When COVID-19 became a worldwide pandemic in mid-March, putting a stop on long-distance travel and reducing dramatically vehicular traffic, we witnessed a direct and significant improvement of our air quality. Photos of unusual blue and clear skies over large metropolitan areas were one of a few things that cheered us up in these dark times. Not only we were flying and driving less, but we were also experiencing a surge in appreciation for outdoor exercise and active transportation.
Since May, as the country has been gradually re-opening, vehicular traffic is starting to climb again. The fear of COVID-19 transmission is pushing many to turn their backs on public transportation, and to opt for individual cars instead. However, this trend could lead to dangerous new levels of air pollution, which is likely to result in a rise of coronavirus death rate.
As WashU campuses are preparing to safely re-open for the fall semester, employees and students will be re-assessing their ways to get to and from work. When making commuting decisions, it is critical not only to consider our personal health, but also the health of our community.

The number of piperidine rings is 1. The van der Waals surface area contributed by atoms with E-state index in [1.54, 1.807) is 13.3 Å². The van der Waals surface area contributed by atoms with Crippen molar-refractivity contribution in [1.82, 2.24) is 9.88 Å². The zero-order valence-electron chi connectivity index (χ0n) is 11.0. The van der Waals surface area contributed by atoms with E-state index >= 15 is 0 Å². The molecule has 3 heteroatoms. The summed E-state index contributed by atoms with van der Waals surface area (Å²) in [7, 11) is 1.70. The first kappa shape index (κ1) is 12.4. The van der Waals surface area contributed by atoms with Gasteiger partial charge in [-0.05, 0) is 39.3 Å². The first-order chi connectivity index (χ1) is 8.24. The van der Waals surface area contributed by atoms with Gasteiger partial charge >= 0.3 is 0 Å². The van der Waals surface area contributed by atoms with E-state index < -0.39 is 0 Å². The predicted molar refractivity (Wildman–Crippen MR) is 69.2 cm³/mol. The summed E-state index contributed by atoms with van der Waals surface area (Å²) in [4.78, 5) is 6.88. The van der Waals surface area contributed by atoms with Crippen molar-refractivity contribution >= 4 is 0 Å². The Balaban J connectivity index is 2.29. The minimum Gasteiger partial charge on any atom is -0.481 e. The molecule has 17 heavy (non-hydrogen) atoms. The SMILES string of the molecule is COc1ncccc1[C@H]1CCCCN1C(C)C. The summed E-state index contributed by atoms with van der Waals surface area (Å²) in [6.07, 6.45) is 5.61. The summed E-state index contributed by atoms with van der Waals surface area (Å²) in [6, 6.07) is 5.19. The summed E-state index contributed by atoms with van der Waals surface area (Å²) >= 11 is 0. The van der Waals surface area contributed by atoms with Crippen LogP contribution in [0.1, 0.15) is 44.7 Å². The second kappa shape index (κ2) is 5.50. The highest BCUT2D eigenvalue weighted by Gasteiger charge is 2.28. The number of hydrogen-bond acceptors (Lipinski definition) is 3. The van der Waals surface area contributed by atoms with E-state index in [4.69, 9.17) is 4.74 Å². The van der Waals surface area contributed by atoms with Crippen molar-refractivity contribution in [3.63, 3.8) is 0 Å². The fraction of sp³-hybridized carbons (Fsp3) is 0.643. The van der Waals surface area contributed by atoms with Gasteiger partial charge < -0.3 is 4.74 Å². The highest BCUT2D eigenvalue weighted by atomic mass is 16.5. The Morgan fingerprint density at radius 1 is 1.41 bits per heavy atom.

While driving alone may seem like the safest option in the short term, personal vehicles are a huge contributor to air pollution, which in turn has been linked to increased COVID-19 deaths due to its impact on the respiratory system. Between carpooling, public transit, and biking, there are plenty of ways you can commute and move around while simultaneously preventing the worsening of our air quality and preserving your personal health.
For those who must return to campus, we developed a list of tips for commuting safely during the COVID-19 pandemic. Use it along with our alternative transportation page to assess and plan your commute and travel modes in the months ahead.